Google's publication of misleading advertisements by its AdWords customers did not mean that Google itself had breached section 52 of the Trade Practices Act and engaged in misleading or deceptive conduct, according to the High Court this morning (Google Inc v The Australian Competition and Consumer Commission  HCA 1).
The decision is an important one, both for advertisers generally and particularly for online platform providers who allow others to create content on their sites.
Google search results, paid advertisements and its Ad Words program
In response to a query, Google produces search results (called "organic" results) which are generated by its search algorithm. Alongside these results it displays paid advertisements, called "sponsored links", which appear in response to specified search terms.
Advertisers devise the text of the sponsored links and the websites to which their advertisements will link. They also specify the search terms, known as "keywords", which will trigger the appearance of their advertisements . They can also direct Google to insert those keywords into their advertisements. This is managed by Google's AdWords program. Google staff can and do provide a list of common keywords from which advertisers may select.
Google's terms of service specify that their advertisers cannot misleadingly represent an association with unrelated third parties or infringe third party trade marks.
Some advertisers selected keywords containing their competitors' names. For example, a search for Harvey Norman Travel generated an advertisement by STA Travel, which would have the search name (ie. Harvey Norman Travel) as its first line. The Federal Court had no trouble finding this was misleading and deceptive conduct, and breached section 52 of the Trade Practices Act. The question was whether Google has also breached the Act.
Why Google won
The majority of the High Court said that an intermediary or agent who publishes, communicates or passes on someone else's misleading representation will itself be engaging in misleading or deceptive conduct if it would appear to ordinary and reasonable members of the relevant class that the intermediary has adopted or endorsed that representation. This is a question of fact to be decided by reference to all the circumstances of a particular case.
The ACCC said that Google and its search engine do not operate analogously to other intermediaries or agents, and these principles do not apply.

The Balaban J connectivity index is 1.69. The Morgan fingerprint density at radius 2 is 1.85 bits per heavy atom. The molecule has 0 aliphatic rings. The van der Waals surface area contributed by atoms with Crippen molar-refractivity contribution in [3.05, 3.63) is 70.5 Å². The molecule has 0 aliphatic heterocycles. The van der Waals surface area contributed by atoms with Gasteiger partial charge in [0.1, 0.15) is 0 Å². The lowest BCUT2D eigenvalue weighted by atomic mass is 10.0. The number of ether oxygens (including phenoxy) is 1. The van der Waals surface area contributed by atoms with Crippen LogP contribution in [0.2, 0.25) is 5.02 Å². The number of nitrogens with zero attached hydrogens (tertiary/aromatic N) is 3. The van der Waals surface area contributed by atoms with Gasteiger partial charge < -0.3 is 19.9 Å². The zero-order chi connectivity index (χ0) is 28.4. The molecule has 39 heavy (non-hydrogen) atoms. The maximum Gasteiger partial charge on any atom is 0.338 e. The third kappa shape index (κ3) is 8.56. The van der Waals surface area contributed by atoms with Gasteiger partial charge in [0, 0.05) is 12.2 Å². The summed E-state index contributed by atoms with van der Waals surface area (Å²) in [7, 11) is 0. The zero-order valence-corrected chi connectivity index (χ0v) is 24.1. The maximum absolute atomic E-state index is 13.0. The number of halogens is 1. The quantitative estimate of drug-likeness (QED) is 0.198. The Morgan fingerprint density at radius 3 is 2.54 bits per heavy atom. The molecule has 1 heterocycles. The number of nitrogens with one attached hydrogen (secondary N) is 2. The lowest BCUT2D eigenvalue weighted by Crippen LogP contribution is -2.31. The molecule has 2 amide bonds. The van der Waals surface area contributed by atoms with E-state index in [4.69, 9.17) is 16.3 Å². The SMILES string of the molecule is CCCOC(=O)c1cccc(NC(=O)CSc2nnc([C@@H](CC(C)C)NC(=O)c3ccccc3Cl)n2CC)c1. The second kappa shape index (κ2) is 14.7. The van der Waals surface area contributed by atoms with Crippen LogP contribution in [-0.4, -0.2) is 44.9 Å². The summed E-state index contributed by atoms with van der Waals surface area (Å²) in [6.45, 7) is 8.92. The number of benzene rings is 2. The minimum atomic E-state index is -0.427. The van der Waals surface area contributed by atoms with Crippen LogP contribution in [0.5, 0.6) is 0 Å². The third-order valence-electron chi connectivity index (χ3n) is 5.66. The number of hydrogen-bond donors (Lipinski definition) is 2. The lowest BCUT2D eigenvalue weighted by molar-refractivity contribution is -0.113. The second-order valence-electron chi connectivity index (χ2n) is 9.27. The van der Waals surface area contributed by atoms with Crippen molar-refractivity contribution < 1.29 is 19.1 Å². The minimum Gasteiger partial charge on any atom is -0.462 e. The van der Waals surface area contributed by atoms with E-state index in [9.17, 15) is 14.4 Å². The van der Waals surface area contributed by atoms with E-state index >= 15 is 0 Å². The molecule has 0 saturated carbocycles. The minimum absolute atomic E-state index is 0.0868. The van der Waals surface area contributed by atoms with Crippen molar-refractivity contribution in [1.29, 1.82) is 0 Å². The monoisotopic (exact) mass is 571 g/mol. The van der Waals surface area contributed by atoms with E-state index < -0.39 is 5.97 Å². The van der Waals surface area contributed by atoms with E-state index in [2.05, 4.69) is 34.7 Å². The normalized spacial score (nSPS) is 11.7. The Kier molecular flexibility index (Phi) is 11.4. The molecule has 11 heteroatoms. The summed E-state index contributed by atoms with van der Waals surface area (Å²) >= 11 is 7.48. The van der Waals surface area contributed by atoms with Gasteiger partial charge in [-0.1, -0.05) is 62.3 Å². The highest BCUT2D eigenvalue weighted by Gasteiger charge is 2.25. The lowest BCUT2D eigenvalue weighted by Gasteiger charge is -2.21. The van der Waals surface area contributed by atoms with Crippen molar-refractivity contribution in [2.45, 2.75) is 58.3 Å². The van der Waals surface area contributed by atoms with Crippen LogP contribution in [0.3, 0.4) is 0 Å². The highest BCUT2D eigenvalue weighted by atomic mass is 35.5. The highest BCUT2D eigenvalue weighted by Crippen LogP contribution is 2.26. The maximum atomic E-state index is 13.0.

The High Court disagreed:
" each relevant aspect of a sponsored link is determined by the advertiser. The automated response which the Google search engine makes to a user's search request by displaying a sponsored link is wholly determined by the keywords and other content of the sponsored link which the advertiser has chosen. Google does not create, in any authorial sense, the sponsored links that it publishes or displays…That the display of sponsored links (together with organic search results) can be described as Google's response to a user's request for information does not render Google the maker, author, creator or originator of the information in a sponsored link. The technology which lies behind the display of a sponsored link merely assembles information provided by others for the purpose of displaying advertisements directed to users of the Google search engine in their capacity as consumers of products and services. In this sense, Google is not relevantly different from other intermediaries, such as newspaper publishers (whether in print or online) or broadcasters (whether radio, television or online), who publish, display or broadcast the advertisements of others. The fact that the provision of information via the internet will – because of the nature of the internet – necessarily involve a response to a request made by an internet user does not, without more, disturb the analogy between Google and other intermediaries. To the extent that it displays sponsored links, the Google search engine is only a means of communication between advertisers and consumers. "